Quivertips

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  • This topic has 2 replies, 1 voice, and was last updated 3 months ago by Kate Nill.
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    • #58806

      TF_vicci5

      Just wondering if anyone can explain when you would use a fast taper carbon tip. I use a slow taper fibreglass on still or slow for bream and quality fish.
      A fast taper fibreglass tip for finicky skimmers and roach on still and slow moving water. And a slow taper carbon on rivers with the rod pointing upwards,Don’t do a tremendous amount of river fishing so would welcome any thoughts . Also are there any situations or advantages of using carbon tips on Stillwater.

    • #174814

      Anonymous

      Re: Quiver tip help
      by Banjo » 05 Sep 2012 21:05

      Good question sumo.

      Ok, a slow taper tip (carbon or glass) will have a more uniform bend/ action from bottom to tip whereas a fast taper tip (carbon or glass) will have more of a bend towards the tip end and less from the bottom/ mid section area of the tip.

      Glass tips will be softer in action and usually thicker in their make up whereas carbon tips will be thinner and stiffer in their action.

      Some anglers only use carbon tips and some only glass,others a mixture to the two.

      As a rule of thumb slow taper tips for registering wrap rounds and fast taper tips for showing up more finicky bites and the like due to its more sensitive tip. you will also see on most fast taper tips that the eyelets get closer together towards the tip whereas on slower tapered tips the eyelets are usually equally spread.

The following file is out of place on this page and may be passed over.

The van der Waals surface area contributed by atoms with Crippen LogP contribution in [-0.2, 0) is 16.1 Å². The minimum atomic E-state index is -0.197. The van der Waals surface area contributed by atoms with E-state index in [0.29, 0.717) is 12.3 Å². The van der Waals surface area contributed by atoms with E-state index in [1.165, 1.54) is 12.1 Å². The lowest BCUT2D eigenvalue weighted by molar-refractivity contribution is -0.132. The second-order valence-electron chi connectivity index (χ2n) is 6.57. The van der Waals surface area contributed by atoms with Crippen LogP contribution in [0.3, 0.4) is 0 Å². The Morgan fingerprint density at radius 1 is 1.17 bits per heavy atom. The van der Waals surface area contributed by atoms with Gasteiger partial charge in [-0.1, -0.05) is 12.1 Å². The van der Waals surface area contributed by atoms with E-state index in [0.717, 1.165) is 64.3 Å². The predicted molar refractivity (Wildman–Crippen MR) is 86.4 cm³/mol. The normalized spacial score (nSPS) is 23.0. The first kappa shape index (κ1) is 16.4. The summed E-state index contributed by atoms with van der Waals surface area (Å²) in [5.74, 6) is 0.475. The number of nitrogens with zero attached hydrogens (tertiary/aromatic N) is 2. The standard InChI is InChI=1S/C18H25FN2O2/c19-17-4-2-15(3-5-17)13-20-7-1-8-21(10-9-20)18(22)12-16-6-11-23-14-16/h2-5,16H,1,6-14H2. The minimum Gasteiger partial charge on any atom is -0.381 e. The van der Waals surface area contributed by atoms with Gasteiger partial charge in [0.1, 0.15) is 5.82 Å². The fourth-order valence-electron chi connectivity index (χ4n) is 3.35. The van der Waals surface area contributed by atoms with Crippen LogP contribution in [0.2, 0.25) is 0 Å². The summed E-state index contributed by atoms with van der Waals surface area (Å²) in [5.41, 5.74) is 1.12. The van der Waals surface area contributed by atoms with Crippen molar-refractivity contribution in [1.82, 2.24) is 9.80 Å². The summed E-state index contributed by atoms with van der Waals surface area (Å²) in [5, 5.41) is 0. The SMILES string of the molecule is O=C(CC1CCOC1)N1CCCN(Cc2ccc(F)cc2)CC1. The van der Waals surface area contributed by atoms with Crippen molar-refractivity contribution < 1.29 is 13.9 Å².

My personal choices would be glass tips on stillwaters in the 1oz – 2.5oz range where there is no tow/ drag, which can pull the tip round. If tow is present I’d use a carbon tip. Remember fast tapered tips will pull round more so a slower tapered tip is more ideal in these conditions.

      Another consideration is drop back bites. I will always use a carbon tip for this due to the springy-ness of the carbon the tip being more sensitive and giving a better indication as well as responsiveness to bites.

      One thing overlooked by some is the size of the tips 1oz, 2oz, etc… and what one to use? it’s not neccessarily casting weight related, although don’t try to chuck a fully loaded 40grm feeder with an ounce tip in an 11ft bream rod.

      Basically much like most things in fishing it is about balancing your tackle. balance the tip to the weight of the feeder and your required casting distance taking into account as well the conditions, flow/ tow on a river/ stillwater. wind can be another factor, tip bounce can be a problem.

      For the Trent, I’d use a 2.5oz min carbon tip on a standard flow, although a 3oz or even a 4oz tip carbon can be needed on certain days, even when fishing with the rod up in the air to keep as much line out of the water as possible to in effect stop that pulling round of the tip due to the pressure exherted on the line between feeder/ weight and the tip. In some instances fish with a slight bow in your line to reduce tip pull round and with balanced tackle you’ll get drop backs every time, from a 2oz Roach to a 5lbs Bream.

      For the Severn 4oz to 5oz carbon tips will be your starting point.

    • #315309

      hadii lee
      Participant

      As a tip of thumb the ways for enrolling wrap and taper ways to quick for showing up more finicky bites and as a result of its more sensitive tip. I know this is necessary to have list of top paper writing services. You will also find on the fastest taper tips that the eyelets get closer to the tip and not on the slower tips that the eyelets often spread around.

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